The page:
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More than 110,000 DTE Energy customers without power in Metro Detroit

Winter storm causes widespread outages across Southeast Michigan

A winter storm hit Metro Detroit on April 15, 2018. (WDIV)
A winter storm hit Metro Detroit on April 15, 2018. (WDIV)

DETROIT – More than 110,000 DTE Energy customers are without power Sunday as a winter storm barrels through Metro Detroit.

UPDATE310,000 customers without power, 1,200 wires down in Metro Detroit

High winds and ice from the storm caused widespread outages. More residents are expected to lose power throughout the morning, according to DTE Energy representatives.

Frozen ice covering a power line in Metro Detroit. (WDIV)
Frozen ice covering a power line in Metro Detroit. (WDIV)
A winter storm hit Metro Detroit on April 15, 2018. (WDIV)
A winter storm hit Metro Detroit on April 15, 2018. (WDIV)

Click here to see specifics about the outages and DTE's outage map.

DTE crews are working to restore power throughout the area, but they're having trouble due to dangerous road conditions and ongoing weather, the company said.

Here's a statement about safety from DTE:

"Safety is always a priority. Customers should stay at least 20 feet away from all power lines and anything they’re in contact with, and consider them live. They are extremely dangerous. Treat every downed power line as if it were energized. Customers should also heed the warning of yellow caution tape, which indicates there is a downed power line in the area. DO NOT CROSS YELLOW CAUTION TAPE. Never use a portable generator inside a home or business. It emits carbon monoxide, which can be deadly. Keep it outside, away from windows and doors, so the fumes won’t come in."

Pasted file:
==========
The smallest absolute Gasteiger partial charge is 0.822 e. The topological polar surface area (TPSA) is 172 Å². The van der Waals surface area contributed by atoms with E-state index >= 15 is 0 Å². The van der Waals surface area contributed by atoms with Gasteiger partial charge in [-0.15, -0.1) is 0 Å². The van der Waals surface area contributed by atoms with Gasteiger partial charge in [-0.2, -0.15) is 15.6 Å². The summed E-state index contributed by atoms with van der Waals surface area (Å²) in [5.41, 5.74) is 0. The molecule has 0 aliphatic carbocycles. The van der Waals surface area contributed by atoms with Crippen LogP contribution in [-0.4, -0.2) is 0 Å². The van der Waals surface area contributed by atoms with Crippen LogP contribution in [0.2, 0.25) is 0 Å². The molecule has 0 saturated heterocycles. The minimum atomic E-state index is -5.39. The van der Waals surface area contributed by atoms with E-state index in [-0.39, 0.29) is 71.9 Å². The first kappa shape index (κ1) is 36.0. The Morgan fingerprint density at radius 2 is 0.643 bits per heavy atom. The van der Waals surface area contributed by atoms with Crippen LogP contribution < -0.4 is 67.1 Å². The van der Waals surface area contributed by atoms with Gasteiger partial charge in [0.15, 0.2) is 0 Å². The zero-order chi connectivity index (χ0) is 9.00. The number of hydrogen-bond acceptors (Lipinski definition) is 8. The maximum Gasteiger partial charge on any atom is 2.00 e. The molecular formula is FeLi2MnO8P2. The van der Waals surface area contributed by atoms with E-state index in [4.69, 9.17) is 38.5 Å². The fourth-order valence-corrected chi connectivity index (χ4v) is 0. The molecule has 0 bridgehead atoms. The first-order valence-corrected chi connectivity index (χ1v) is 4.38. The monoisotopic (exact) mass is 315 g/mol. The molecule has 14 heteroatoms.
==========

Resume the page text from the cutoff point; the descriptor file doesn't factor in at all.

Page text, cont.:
DTE Storm tips

DTE offered several tips for customers dealing with outages or severe weather.

Never drive across a downed power line. If a power line falls on your vehicle, remain inside until help arrives.

Always operate generators outdoors to avoid dangerous buildup of toxic fumes.

Don’t open refrigerators or freezers more often than absolutely necessary. A closed refrigerator will stay cold for 12 hours. Kept closed, a well-filled freezer will preserve food for two days.

Turn off or unplug all appliances to prevent an electrical overload when power is restored. Leave on one light switch to indicate when power is restored.

If a customer is elderly or has a medical condition that would be adversely impacted by a power outage, they should try to make alternative accommodations with family or friends.

During low-voltage conditions – when lights are dim and television pictures are smaller – shut off motor-driven appliances such as refrigerators to prevent overheating and possible damage. Sensitive electronic devices also should be unplugged.

Stay out of flooded or damp basements or other areas if water is in contact with outlets or any electrically-operated appliance. The water or moisture may serve as a conductor of electricity. This can cause serious or even fatal injury.

Assemble an emergency kit. It should include a battery-powered radio, a flashlight and candles, extra batteries, a first-aid kit, a fire extinguisher, bottled water and non-perishable food.

Customers who depend on electrically powered medical equipment should ask their physician about an emergency battery back-up system. If a customer is elderly or has a medical condition that would be adversely impacted by a power outage, they should develop an emergency plan that allows for alternative accommodations with family or friends.

Keep a corded or cell phone on hand because a cordless telephone needs electricity to operate. Also, customers should learn how to manually open automated garage doors.

Customers who depend on a well for drinking water need to plan ahead on how they will obtain water. Store containers of water for cooking and washing.   


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